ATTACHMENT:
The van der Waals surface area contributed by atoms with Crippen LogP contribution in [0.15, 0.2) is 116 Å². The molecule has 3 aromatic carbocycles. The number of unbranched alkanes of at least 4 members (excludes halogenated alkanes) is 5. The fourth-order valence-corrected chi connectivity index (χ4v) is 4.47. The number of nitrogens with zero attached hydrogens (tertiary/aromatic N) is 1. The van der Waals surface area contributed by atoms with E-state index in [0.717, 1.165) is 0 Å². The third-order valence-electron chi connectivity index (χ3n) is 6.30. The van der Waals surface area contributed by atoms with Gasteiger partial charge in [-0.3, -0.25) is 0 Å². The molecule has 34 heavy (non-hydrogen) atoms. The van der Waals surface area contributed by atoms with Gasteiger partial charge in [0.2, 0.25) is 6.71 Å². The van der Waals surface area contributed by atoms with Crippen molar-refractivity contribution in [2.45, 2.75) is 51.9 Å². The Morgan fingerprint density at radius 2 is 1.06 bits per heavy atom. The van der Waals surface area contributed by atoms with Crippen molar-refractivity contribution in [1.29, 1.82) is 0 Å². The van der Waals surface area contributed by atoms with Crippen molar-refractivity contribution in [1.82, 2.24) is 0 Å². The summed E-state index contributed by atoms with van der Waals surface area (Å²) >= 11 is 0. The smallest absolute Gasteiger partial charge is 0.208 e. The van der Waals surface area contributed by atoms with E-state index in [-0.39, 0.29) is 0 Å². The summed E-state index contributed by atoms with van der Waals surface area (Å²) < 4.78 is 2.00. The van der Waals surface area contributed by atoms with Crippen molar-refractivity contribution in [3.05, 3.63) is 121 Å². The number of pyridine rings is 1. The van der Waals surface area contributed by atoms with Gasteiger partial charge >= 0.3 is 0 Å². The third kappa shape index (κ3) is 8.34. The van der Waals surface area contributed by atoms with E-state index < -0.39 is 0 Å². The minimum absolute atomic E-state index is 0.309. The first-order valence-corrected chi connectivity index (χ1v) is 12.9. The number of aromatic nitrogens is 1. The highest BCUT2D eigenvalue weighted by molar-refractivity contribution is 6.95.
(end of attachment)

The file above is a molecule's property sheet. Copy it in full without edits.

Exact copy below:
The van der Waals surface area contributed by atoms with Crippen LogP contribution in [0.15, 0.2) is 116 Å². The molecule has 3 aromatic carbocycles. The number of unbranched alkanes of at least 4 members (excludes halogenated alkanes) is 5. The fourth-order valence-corrected chi connectivity index (χ4v) is 4.47. The number of nitrogens with zero attached hydrogens (tertiary/aromatic N) is 1. The van der Waals surface area contributed by atoms with E-state index in [0.717, 1.165) is 0 Å². The third-order valence-electron chi connectivity index (χ3n) is 6.30. The van der Waals surface area contributed by atoms with Gasteiger partial charge in [-0.3, -0.25) is 0 Å². The molecule has 34 heavy (non-hydrogen) atoms. The van der Waals surface area contributed by atoms with Gasteiger partial charge in [0.2, 0.25) is 6.71 Å². The van der Waals surface area contributed by atoms with Crippen molar-refractivity contribution in [2.45, 2.75) is 51.9 Å². The Morgan fingerprint density at radius 2 is 1.06 bits per heavy atom. The van der Waals surface area contributed by atoms with Crippen molar-refractivity contribution in [1.29, 1.82) is 0 Å². The van der Waals surface area contributed by atoms with Crippen molar-refractivity contribution in [1.82, 2.24) is 0 Å². The summed E-state index contributed by atoms with van der Waals surface area (Å²) >= 11 is 0. The smallest absolute Gasteiger partial charge is 0.208 e. The van der Waals surface area contributed by atoms with E-state index in [-0.39, 0.29) is 0 Å². The summed E-state index contributed by atoms with van der Waals surface area (Å²) < 4.78 is 2.00. The van der Waals surface area contributed by atoms with Crippen molar-refractivity contribution in [3.05, 3.63) is 121 Å². The number of pyridine rings is 1. The van der Waals surface area contributed by atoms with Gasteiger partial charge >= 0.3 is 0 Å². The third kappa shape index (κ3) is 8.34. The van der Waals surface area contributed by atoms with E-state index < -0.39 is 0 Å². The minimum absolute atomic E-state index is 0.309. The first-order valence-corrected chi connectivity index (χ1v) is 12.9. The number of aromatic nitrogens is 1. The highest BCUT2D eigenvalue weighted by molar-refractivity contribution is 6.95.